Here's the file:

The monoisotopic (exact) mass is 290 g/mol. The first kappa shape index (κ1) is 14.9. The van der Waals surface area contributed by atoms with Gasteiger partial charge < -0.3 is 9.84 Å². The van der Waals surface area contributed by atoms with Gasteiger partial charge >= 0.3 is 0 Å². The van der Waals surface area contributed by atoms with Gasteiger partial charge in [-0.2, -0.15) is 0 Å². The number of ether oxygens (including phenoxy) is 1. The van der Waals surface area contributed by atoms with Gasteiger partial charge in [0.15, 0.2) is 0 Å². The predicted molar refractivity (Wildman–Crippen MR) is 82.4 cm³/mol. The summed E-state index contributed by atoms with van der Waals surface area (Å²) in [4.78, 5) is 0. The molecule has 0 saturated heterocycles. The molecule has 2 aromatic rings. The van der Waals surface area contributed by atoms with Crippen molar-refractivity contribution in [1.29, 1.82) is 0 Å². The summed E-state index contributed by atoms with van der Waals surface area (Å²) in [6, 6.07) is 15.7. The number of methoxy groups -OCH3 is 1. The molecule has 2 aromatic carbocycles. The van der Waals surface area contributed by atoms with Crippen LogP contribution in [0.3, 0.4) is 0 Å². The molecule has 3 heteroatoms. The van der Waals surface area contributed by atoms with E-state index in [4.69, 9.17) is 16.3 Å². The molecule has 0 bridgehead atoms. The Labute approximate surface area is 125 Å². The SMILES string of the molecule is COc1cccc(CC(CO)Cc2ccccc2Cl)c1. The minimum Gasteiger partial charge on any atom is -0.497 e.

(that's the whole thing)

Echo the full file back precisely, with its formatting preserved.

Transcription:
The monoisotopic (exact) mass is 290 g/mol. The first kappa shape index (κ1) is 14.9. The van der Waals surface area contributed by atoms with Gasteiger partial charge < -0.3 is 9.84 Å². The van der Waals surface area contributed by atoms with Gasteiger partial charge >= 0.3 is 0 Å². The van der Waals surface area contributed by atoms with Gasteiger partial charge in [-0.2, -0.15) is 0 Å². The number of ether oxygens (including phenoxy) is 1. The van der Waals surface area contributed by atoms with Gasteiger partial charge in [0.15, 0.2) is 0 Å². The predicted molar refractivity (Wildman–Crippen MR) is 82.4 cm³/mol. The summed E-state index contributed by atoms with van der Waals surface area (Å²) in [4.78, 5) is 0. The molecule has 0 saturated heterocycles. The molecule has 2 aromatic rings. The van der Waals surface area contributed by atoms with Crippen molar-refractivity contribution in [1.29, 1.82) is 0 Å². The summed E-state index contributed by atoms with van der Waals surface area (Å²) in [6, 6.07) is 15.7. The number of methoxy groups -OCH3 is 1. The molecule has 2 aromatic carbocycles. The van der Waals surface area contributed by atoms with Crippen LogP contribution in [0.3, 0.4) is 0 Å². The molecule has 3 heteroatoms. The van der Waals surface area contributed by atoms with E-state index in [4.69, 9.17) is 16.3 Å². The molecule has 0 bridgehead atoms. The Labute approximate surface area is 125 Å². The SMILES string of the molecule is COc1cccc(CC(CO)Cc2ccccc2Cl)c1. The minimum Gasteiger partial charge on any atom is -0.497 e.